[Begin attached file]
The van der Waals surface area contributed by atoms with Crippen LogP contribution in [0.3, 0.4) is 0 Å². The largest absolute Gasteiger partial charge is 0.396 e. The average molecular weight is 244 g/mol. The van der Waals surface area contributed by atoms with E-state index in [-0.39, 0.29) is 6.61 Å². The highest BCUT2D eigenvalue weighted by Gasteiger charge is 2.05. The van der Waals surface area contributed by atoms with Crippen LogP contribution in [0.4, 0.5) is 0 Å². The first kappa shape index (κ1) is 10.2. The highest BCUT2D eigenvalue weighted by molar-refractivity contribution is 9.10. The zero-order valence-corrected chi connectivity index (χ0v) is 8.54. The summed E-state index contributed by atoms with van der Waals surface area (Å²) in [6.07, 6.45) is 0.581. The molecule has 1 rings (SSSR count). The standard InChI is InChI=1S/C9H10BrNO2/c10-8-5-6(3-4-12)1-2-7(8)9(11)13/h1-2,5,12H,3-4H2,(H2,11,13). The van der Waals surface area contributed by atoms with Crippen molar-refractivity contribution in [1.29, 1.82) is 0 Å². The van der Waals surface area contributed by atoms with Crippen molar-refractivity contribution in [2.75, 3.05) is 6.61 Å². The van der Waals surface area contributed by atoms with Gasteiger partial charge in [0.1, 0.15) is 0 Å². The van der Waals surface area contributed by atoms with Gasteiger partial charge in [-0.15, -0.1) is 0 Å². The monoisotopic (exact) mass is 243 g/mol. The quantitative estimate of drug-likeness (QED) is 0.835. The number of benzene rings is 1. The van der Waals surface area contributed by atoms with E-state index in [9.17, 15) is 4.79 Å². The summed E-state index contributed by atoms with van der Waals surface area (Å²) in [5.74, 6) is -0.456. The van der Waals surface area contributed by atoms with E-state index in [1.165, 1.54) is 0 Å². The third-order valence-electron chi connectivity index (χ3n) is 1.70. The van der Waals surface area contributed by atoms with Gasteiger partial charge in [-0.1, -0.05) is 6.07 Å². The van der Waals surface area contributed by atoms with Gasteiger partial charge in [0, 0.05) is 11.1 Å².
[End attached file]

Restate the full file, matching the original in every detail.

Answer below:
The van der Waals surface area contributed by atoms with Crippen LogP contribution in [0.3, 0.4) is 0 Å². The largest absolute Gasteiger partial charge is 0.396 e. The average molecular weight is 244 g/mol. The van der Waals surface area contributed by atoms with E-state index in [-0.39, 0.29) is 6.61 Å². The highest BCUT2D eigenvalue weighted by Gasteiger charge is 2.05. The van der Waals surface area contributed by atoms with Crippen LogP contribution in [0.4, 0.5) is 0 Å². The first kappa shape index (κ1) is 10.2. The highest BCUT2D eigenvalue weighted by molar-refractivity contribution is 9.10. The zero-order valence-corrected chi connectivity index (χ0v) is 8.54. The summed E-state index contributed by atoms with van der Waals surface area (Å²) in [6.07, 6.45) is 0.581. The molecule has 1 rings (SSSR count). The standard InChI is InChI=1S/C9H10BrNO2/c10-8-5-6(3-4-12)1-2-7(8)9(11)13/h1-2,5,12H,3-4H2,(H2,11,13). The van der Waals surface area contributed by atoms with Crippen molar-refractivity contribution in [1.29, 1.82) is 0 Å². The van der Waals surface area contributed by atoms with Crippen molar-refractivity contribution in [2.75, 3.05) is 6.61 Å². The van der Waals surface area contributed by atoms with Gasteiger partial charge in [0.1, 0.15) is 0 Å². The van der Waals surface area contributed by atoms with Gasteiger partial charge in [-0.15, -0.1) is 0 Å². The monoisotopic (exact) mass is 243 g/mol. The quantitative estimate of drug-likeness (QED) is 0.835. The number of benzene rings is 1. The van der Waals surface area contributed by atoms with E-state index in [9.17, 15) is 4.79 Å². The summed E-state index contributed by atoms with van der Waals surface area (Å²) in [5.74, 6) is -0.456. The van der Waals surface area contributed by atoms with E-state index in [1.165, 1.54) is 0 Å². The third-order valence-electron chi connectivity index (χ3n) is 1.70. The van der Waals surface area contributed by atoms with Gasteiger partial charge in [-0.1, -0.05) is 6.07 Å². The van der Waals surface area contributed by atoms with Gasteiger partial charge in [0, 0.05) is 11.1 Å².